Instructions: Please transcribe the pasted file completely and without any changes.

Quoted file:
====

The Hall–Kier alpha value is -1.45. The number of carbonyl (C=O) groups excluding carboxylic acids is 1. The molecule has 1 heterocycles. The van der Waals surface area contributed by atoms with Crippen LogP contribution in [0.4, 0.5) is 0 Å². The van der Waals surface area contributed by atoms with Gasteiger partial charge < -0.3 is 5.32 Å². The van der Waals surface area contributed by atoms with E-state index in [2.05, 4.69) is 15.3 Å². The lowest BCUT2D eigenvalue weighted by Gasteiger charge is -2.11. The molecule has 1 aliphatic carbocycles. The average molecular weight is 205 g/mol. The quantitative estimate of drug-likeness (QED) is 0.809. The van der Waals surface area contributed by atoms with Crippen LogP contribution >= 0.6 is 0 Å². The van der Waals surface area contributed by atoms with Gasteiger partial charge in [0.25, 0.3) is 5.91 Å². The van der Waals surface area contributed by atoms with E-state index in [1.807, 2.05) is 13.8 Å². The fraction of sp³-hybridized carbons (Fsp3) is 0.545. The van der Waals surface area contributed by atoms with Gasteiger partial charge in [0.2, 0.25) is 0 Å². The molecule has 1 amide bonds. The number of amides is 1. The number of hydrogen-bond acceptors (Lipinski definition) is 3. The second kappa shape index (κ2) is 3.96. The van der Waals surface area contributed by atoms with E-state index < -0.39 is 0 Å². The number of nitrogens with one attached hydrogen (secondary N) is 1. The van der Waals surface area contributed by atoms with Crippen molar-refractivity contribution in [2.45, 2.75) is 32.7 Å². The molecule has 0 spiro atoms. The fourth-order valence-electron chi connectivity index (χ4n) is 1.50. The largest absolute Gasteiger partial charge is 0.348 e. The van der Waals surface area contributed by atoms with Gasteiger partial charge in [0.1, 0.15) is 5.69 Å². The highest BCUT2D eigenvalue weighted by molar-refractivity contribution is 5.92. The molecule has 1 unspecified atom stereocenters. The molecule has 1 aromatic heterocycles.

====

The Hall–Kier alpha value is -1.45. The number of carbonyl (C=O) groups excluding carboxylic acids is 1. The molecule has 1 heterocycles. The van der Waals surface area contributed by atoms with Crippen LogP contribution in [0.4, 0.5) is 0 Å². The van der Waals surface area contributed by atoms with Gasteiger partial charge < -0.3 is 5.32 Å². The van der Waals surface area contributed by atoms with E-state index in [2.05, 4.69) is 15.3 Å². The lowest BCUT2D eigenvalue weighted by Gasteiger charge is -2.11. The molecule has 1 aliphatic carbocycles. The average molecular weight is 205 g/mol. The quantitative estimate of drug-likeness (QED) is 0.809. The van der Waals surface area contributed by atoms with Crippen LogP contribution >= 0.6 is 0 Å². The van der Waals surface area contributed by atoms with Gasteiger partial charge in [0.25, 0.3) is 5.91 Å². The van der Waals surface area contributed by atoms with E-state index in [1.807, 2.05) is 13.8 Å². The fraction of sp³-hybridized carbons (Fsp3) is 0.545. The van der Waals surface area contributed by atoms with Gasteiger partial charge in [0.2, 0.25) is 0 Å². The molecule has 1 amide bonds. The number of amides is 1. The number of hydrogen-bond acceptors (Lipinski definition) is 3. The second kappa shape index (κ2) is 3.96. The van der Waals surface area contributed by atoms with E-state index < -0.39 is 0 Å². The number of nitrogens with one attached hydrogen (secondary N) is 1. The van der Waals surface area contributed by atoms with Crippen molar-refractivity contribution in [2.45, 2.75) is 32.7 Å². The molecule has 0 spiro atoms. The fourth-order valence-electron chi connectivity index (χ4n) is 1.50. The largest absolute Gasteiger partial charge is 0.348 e. The van der Waals surface area contributed by atoms with Gasteiger partial charge in [0.1, 0.15) is 5.69 Å². The highest BCUT2D eigenvalue weighted by molar-refractivity contribution is 5.92. The molecule has 1 unspecified atom stereocenters. The molecule has 1 aromatic heterocycles.